Coming Clean: Protecting Yourself From Bacteria on Endoscopes
Bacteria lingering on endoscopes can lead to drug-resistant infections. Before getting scoped, patients should ask how they will be protected.
BY Deborah Abrams Kaplan
PUBLISHED May 08, 2020
When Bill Warner received a diagnosis of a possible bile duct tumor in December 2012, he underwent an endoscopic retrograde cholangiopancreatography (ERCP). This procedure uses a duodenoscope, a tubular, flexible endoscope with a light, camera and biopsy tools.
Doctors were unable to biopsy during several ERCP procedures, and after additional testing, he had surgery in February 2013 to remove and test part of the tumor in his liver. He and his wife, Carla Warner, breathed a sigh of relief when the results were benign. Their relief was short-lived.
Within a few weeks, Bill had a low-grade fever and didn’t feel well. Blood tests revealed carbapenem-resistant Enterobacteriaceae (CRE) bacteria.
“As the infection became stronger and stronger, he became weaker,” Carla says. The former concrete mixer driver lost 60 pounds over the next eight months and experienced weakness, delusions and “unbelievable pain,” she says. The only antibiotics that could treat the infection either caused kidney damage or made him vomit. Bill died from the infection in November 2013 at age 55.
CRE are, by definition, bacteria resistant to the carbapenem class of antibiotics, the last-resort treatment for severe infections. Mortality rates for those infected with CRE and related superbugs are up to 50%.
At the time, Carla and her husband’s doctors did not know how Bill had acquired the infection. Then, in spring 2015, while getting ready for work, she caught a morning television news segment that linked a child’s CRE infection to a duodenoscope used during ERCP. “His story was almost identical to ours. It was deja vu,” she says. Friends and family started texting: “Are you watching the news? Isn’t this what Bill had?”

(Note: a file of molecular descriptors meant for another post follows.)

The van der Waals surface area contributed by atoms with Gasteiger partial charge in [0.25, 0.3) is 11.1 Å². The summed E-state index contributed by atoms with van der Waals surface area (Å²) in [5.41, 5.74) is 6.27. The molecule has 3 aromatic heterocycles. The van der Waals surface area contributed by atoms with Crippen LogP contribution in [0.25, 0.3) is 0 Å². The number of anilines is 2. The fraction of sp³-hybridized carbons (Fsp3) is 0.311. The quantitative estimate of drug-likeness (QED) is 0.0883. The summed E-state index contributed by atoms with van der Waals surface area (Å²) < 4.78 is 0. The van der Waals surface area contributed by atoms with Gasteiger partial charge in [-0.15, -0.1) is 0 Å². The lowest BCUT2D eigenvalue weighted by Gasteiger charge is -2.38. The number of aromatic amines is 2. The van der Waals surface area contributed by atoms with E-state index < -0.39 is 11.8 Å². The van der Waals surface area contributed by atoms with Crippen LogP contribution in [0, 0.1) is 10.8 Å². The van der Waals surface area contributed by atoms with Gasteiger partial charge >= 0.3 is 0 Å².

Carla requested her husband’s medical records and found the duodenoscope maker and model. According to testimony before the Food and Drug Administration (FDA) and a 2015 Los Angeles Times story, the model used, an Olympus TJF-Q180V, was later associated with similar infections. It turned out that duodenoscopes from several manufacturers had designs that did not allow complete cleaning and disinfecting of tiny crevices in the movable elevator mechanism, even when medical centers followed manufacturers’ cleaning recommendations.
The FDA, researchers and device manufacturers are looking at updated disinfection or sterilization guidelines to minimize risks going forward, as well as design changes, such as manufacturers making disposable parts or instruments. The strategies vary in popularity and acceptance, with associated cost concerns.
Although CRE infections from duodenoscopes made the biggest news splash, other endoscopes have been associated with infection transmission, too, though to a lesser extent. Recent research in the journal Chest showed that bronchoscopes, inserted through the nose or mouth to inspect the lungs, may have a higher risk of transmitting superbugs like CRE or other multidrug-resistant organ- isms than previously thought. This seems to be connected to procedures used for reprocessing — disinfecting or sterilizing — the scopes. In certain circumstances, current reprocessing guidelines and instructions may not be enough to eliminate the low risk of transmission.
A handful of cases in 2016 linked gastroscopes, which are used to inspect the stomach, to superbug infections, and a few reports suggest that, although also a low risk, improperly reprocessed colonoscopes could expose patients to CRE infections, said Lawrence Muscarella, a consultant in quality improvement and health care safety who holds a doctorate in bioengineering and works with health care organizations and device manufacturers on causes of infection and prevention.